Rainer Werner Fassbinder's darkly sarcastic, gloriously messy absurdist play--about an alien named Phoebe Zeitgeist who comes into the world naked and guileless and learns to play all our dangerous games--may be the least spiritually bankrupt show running this holiday season. Unlike the golden-throated Mr. Dickens, for example, who argues for both charity and self-indulgence, for feeding the poor and clothing the rich in finery, Fassbinder is an equal-opportunity misanthrope. Everyone in his universe is a Scrooge or a Grinch. The beauty of Andrew Cooper Wasser's staging, which opened last May at Trapdoor Theatre, is that he never quailed at reproducing Fassbinder's dark vision, following it right down to the play's long, uncomfortable nude scenes--so disconcerting that they're the very antithesis of erotic--and the fact that there are zero, count 'em, zero likable characters. A few performances were off in the original production, but there was still something glorious and liberating about this open-eyed look at human frailty and depravity. In the six months since it opened, this production has only gotten tighter and better (some of the roles have been recast), and the overall effect richer and stronger. I can't think of a better antidote to Christmas sentimentality. Mercury Theater, 3745 N. Southport, 773-384-0494. Open run: Saturdays, midnight; Mondays, 8 PM; Sunday, December 8, 7 PM; no show Monday, December 9. $15.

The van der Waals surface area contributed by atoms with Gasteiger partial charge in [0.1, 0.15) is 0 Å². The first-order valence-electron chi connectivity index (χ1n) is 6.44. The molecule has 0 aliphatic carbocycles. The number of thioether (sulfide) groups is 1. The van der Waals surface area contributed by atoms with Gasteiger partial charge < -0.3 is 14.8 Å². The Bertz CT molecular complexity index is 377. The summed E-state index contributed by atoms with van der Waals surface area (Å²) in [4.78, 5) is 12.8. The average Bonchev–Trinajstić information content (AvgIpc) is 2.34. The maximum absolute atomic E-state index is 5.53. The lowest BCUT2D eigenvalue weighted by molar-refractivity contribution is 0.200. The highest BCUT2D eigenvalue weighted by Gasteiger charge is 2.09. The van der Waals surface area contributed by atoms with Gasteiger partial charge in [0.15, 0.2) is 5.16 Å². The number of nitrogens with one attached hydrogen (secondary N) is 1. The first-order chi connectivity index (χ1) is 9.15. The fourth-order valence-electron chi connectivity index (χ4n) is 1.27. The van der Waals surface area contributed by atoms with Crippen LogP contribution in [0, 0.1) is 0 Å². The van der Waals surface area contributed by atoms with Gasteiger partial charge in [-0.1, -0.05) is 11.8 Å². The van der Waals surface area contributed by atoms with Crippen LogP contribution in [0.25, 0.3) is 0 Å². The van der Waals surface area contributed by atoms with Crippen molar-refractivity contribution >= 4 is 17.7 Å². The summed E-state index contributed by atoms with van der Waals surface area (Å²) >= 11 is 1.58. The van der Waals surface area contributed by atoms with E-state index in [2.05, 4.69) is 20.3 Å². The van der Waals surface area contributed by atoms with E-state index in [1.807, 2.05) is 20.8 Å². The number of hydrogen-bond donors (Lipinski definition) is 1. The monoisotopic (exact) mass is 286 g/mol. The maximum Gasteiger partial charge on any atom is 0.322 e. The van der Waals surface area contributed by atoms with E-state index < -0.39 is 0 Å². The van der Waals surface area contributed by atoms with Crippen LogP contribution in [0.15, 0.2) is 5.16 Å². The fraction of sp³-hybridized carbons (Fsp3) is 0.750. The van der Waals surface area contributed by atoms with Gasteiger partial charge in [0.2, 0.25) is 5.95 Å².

Art accompanying story in printed newspaper (not available in this archive): photo/Vesna Grbovic.